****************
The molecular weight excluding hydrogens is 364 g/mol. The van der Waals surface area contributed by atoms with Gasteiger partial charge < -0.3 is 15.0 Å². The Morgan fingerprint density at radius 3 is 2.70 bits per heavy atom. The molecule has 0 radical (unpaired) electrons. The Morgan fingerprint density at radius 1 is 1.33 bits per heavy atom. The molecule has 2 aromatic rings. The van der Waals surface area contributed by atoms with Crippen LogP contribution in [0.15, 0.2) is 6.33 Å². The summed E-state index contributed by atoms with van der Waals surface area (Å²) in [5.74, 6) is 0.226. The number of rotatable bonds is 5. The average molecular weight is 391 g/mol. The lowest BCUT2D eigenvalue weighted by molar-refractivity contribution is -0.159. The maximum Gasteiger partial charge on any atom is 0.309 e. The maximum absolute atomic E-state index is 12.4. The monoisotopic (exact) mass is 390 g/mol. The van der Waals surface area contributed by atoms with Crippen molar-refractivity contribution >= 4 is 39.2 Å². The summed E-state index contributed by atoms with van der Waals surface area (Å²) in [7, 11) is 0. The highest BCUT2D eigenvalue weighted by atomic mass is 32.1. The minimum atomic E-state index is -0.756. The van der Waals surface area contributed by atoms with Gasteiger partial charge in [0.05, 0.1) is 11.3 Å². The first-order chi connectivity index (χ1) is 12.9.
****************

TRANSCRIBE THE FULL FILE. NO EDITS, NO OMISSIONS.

The molecular weight excluding hydrogens is 364 g/mol. The van der Waals surface area contributed by atoms with Gasteiger partial charge < -0.3 is 15.0 Å². The Morgan fingerprint density at radius 3 is 2.70 bits per heavy atom. The molecule has 0 radical (unpaired) electrons. The Morgan fingerprint density at radius 1 is 1.33 bits per heavy atom. The molecule has 2 aromatic rings. The van der Waals surface area contributed by atoms with Crippen LogP contribution in [0.15, 0.2) is 6.33 Å². The summed E-state index contributed by atoms with van der Waals surface area (Å²) in [5.74, 6) is 0.226. The number of rotatable bonds is 5. The average molecular weight is 391 g/mol. The lowest BCUT2D eigenvalue weighted by molar-refractivity contribution is -0.159. The maximum Gasteiger partial charge on any atom is 0.309 e. The maximum absolute atomic E-state index is 12.4. The monoisotopic (exact) mass is 390 g/mol. The van der Waals surface area contributed by atoms with Crippen molar-refractivity contribution >= 4 is 39.2 Å². The summed E-state index contributed by atoms with van der Waals surface area (Å²) in [7, 11) is 0. The highest BCUT2D eigenvalue weighted by atomic mass is 32.1. The minimum atomic E-state index is -0.756. The van der Waals surface area contributed by atoms with Gasteiger partial charge in [0.05, 0.1) is 11.3 Å². The first-order chi connectivity index (χ1) is 12.9.